Monday, August 2, 2010

Rotini with Basil, Spinach and Sun Dried Tomatoes

It's a little bit hard to call this next one a recipe, even though it's one of our favorite dishes. I've never even attempted to write down what's in it, so this will be challenging. This dish is extremely simple to make, and I originally created it because many of the main ingredients are things that I have in the pantry or fridge pretty much every week. Whenever I need a quick dinner that I didn't plan for, I can make this dish. Or something sorta like it. The best thing is that as long as you have a couple of the key ingredients, you can add a few other things you have on hand and it will probably work. I actually went shopping with this in mind this week, so I'll write this post with the ideal set of ingredients in mind, but don't hesitate to make your own adaptations.

Start by boiling a bag of whole wheat rotini in a pot of salted boiling water. I'm sure that it would be fine to use regular white pasta instead, but I truly think whole wheat tastes better. I started eating whole wheat pasta a few years ago because everyone says that it's much healthier. I believe that of course and I'm sure it's true, but I honestly just think whole wheat tastes better. It's the difference between Wonder Bread and a good pumpernickel or the difference between white rice and brown rice. It's one of those magical times when the healthier thing actually tastes better than the less healthy item. Yay.

The next step is to assemble the rest of the dish. Gather up all of the ingredients:
3 Tbsp. olive oil or more to taste
1 large red onion, halved and sliced
5-6 garlic cloves, roughly chopped
crushed red pepper to taste
Mixed seasoning to taste
10 or so sundried tomato halves, chopped
1 cup cherry tomatoes, halved
2/3 bag baby spinach
1/2 cup or more fresh basil, chopped
salt and pepper to taste

Heat the olive oil in a large saute pan. Add the onions and cook for a couple of minutes. Add the garlic and saute a few seconds more. Usually I'm obsessed with my garlic press, but this is one of those cases when I actually want the pieces of garlic to be pretty large. While the garlic is cooking add crushed red pepper. I like quite a bit, but it's up to you. I also like to add something called Bavarian Seasoning from Penzeys Spices. This particular mixture was a gift from my sister at some point. It says on the bottle that it should be used as a chicken or meat rub, so obviously I didn't really know what to do with it at first. Luckily, one time I was making this dish and had no fresh basil in the house (see above about making this dish regardless of how prepared you are) and I started shaking in all kinds of dried herbs. This one sounded pretty good (it includes crushed brown mustard, rosemary, thyme, bay leaves and sage) so I threw it in the mix. It turned out to be a pretty amazing blend, so now I'm addicted and use it all the time. If you can get over the heresy that is using Bavarian seasoning in an Italian dish, I promise you won't be disappointed.

Next throw in the sun dried tomatoes and stir the whole mixture. There
should still be a little olive oil in the pan, so if it's dried out, add a little more. The goal is for the oil to be infused with all the ingredients so far. When the sun dried tomatoes are tender, add the cherry tomatoes and a minute or so later add the spinach and most of the basil. Stir until spinach is wilted, then add the cooked pasta and mix well. You want the pasta to be very al dente, because you will saute it for a minute or so now, incorporating all of the intense flavors. Serve garnished with the remaining fresh basil. I promise this dish is simple but delicious. It's the one J probably asks for more often than anything else. It includes a little more oil than I tend to prefer, but I end up making it a lot because he asks for it so much.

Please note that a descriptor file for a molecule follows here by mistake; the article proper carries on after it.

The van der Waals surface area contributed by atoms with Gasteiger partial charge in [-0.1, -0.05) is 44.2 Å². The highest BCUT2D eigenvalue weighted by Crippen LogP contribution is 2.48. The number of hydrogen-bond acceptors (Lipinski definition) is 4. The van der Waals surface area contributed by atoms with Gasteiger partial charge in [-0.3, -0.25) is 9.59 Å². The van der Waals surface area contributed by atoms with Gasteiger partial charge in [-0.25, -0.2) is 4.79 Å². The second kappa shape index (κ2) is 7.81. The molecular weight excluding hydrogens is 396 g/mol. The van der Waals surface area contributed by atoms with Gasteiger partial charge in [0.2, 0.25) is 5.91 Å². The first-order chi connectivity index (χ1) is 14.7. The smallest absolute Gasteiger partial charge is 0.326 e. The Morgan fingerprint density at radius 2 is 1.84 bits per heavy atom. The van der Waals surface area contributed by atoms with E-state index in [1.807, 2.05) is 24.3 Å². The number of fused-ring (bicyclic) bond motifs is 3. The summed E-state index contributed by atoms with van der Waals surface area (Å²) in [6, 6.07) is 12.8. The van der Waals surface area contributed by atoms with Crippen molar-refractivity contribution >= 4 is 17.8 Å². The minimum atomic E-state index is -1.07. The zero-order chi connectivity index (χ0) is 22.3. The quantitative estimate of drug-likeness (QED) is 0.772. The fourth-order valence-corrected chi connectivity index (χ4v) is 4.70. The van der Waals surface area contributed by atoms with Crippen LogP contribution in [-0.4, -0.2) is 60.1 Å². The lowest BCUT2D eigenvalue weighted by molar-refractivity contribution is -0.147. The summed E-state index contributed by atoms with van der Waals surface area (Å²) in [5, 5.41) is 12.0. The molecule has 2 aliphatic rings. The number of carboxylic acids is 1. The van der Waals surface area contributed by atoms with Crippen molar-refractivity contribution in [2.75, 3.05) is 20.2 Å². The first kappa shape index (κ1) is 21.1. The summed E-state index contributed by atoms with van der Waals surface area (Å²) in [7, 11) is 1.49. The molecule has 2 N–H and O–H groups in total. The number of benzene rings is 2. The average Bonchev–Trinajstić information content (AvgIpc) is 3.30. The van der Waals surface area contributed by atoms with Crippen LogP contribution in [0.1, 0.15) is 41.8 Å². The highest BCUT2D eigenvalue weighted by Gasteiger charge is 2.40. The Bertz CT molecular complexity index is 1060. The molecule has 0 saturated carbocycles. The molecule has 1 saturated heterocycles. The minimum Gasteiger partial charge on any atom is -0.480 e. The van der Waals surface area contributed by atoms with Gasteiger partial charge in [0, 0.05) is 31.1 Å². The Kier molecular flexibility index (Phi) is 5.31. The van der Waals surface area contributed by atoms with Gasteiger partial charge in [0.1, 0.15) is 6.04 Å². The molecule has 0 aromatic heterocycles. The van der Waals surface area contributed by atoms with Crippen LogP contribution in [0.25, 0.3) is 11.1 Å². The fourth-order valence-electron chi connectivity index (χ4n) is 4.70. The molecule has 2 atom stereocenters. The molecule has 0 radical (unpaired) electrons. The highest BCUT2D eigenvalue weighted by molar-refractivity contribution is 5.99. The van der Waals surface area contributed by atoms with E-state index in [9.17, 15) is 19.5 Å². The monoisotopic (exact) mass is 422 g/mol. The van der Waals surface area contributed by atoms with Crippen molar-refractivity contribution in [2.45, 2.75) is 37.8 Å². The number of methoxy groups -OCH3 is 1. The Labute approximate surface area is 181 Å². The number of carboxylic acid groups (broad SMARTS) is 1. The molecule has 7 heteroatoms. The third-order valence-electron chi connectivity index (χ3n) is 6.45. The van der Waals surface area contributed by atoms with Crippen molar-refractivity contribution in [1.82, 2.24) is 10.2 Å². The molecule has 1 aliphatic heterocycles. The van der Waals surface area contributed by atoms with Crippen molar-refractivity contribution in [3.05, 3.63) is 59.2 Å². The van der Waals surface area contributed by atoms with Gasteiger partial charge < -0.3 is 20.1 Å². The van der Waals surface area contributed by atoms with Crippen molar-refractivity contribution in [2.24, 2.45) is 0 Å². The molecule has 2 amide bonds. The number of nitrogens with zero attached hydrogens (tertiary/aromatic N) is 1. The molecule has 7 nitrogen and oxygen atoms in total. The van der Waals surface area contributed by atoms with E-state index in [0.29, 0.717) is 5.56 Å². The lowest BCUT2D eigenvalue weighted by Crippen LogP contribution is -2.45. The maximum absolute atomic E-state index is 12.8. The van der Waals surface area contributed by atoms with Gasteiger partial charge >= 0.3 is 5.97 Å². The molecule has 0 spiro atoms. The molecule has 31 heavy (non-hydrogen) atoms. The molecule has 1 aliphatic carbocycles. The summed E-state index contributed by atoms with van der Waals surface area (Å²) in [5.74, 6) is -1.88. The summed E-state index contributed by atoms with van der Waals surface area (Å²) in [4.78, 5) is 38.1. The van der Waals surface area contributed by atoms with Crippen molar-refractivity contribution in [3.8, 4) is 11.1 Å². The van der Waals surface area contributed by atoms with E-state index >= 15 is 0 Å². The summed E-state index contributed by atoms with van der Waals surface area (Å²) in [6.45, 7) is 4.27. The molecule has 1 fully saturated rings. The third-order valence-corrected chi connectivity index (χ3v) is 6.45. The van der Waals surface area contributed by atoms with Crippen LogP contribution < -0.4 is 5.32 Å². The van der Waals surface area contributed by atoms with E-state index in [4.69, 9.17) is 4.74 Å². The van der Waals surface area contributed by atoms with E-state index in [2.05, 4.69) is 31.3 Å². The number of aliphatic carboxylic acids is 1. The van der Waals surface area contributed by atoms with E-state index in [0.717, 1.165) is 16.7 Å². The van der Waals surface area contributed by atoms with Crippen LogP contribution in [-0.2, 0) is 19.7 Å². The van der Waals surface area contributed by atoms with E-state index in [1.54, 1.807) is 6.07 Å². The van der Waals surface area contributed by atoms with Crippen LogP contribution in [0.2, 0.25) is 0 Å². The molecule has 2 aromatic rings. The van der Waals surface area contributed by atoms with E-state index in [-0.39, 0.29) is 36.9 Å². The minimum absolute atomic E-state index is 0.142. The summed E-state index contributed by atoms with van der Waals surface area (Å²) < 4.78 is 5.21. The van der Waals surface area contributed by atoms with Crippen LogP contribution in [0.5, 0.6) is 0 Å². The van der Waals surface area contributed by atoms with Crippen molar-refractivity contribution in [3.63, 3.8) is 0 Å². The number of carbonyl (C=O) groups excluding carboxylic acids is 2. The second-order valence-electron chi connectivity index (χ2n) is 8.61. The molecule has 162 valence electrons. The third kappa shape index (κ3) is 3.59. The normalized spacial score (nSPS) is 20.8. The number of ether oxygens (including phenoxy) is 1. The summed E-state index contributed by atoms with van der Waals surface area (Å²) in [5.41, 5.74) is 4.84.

The best part about it? You can exchange pretty much all of the ingredients. Don't have rotini? Use any other kind of pasta. No red onions? Use white. Don't have sun dried tomatoes and fresh? Use either or. No fresh basil? Load up on dried herbs. Sometimes I add a bunch of other veggies other than spinach. Try broccolini, red bell peppers or mushrooms. A few times I've added vegan Italian sausages cut into chunks and it worked very well too. Try your own substitutions and let me know how it goes.


  1. I'm pretty sure that the key to this recipe's success is the 5-6 cloves of garlic. Yum, it look great! Who needs noodles & company?

  2. So, I've got wagon wheels pasta (my husband likes the shapes--little spaceships are his favorite, but they can be hard to come by), my garden is overflowing with basil, and the number of ripe cherry tomatoes is just hitting full swing. And I was wondering what to do with the red onions now that I used the other ingredients intended to go with them for other dishes... I don't have Bavarian seasoning, but I do have the Penzey's catalog and all the spices to put together to make it. And vegetables? I live in southern New Jersey where it's apparent why it's called "The Garden State."
    What a great recipe! What fun directions!

  3. Sounds like you (just like me) tend to have these things around a lot too. That's the best part about this recipe - you can really make it almost any day. Glad you like it!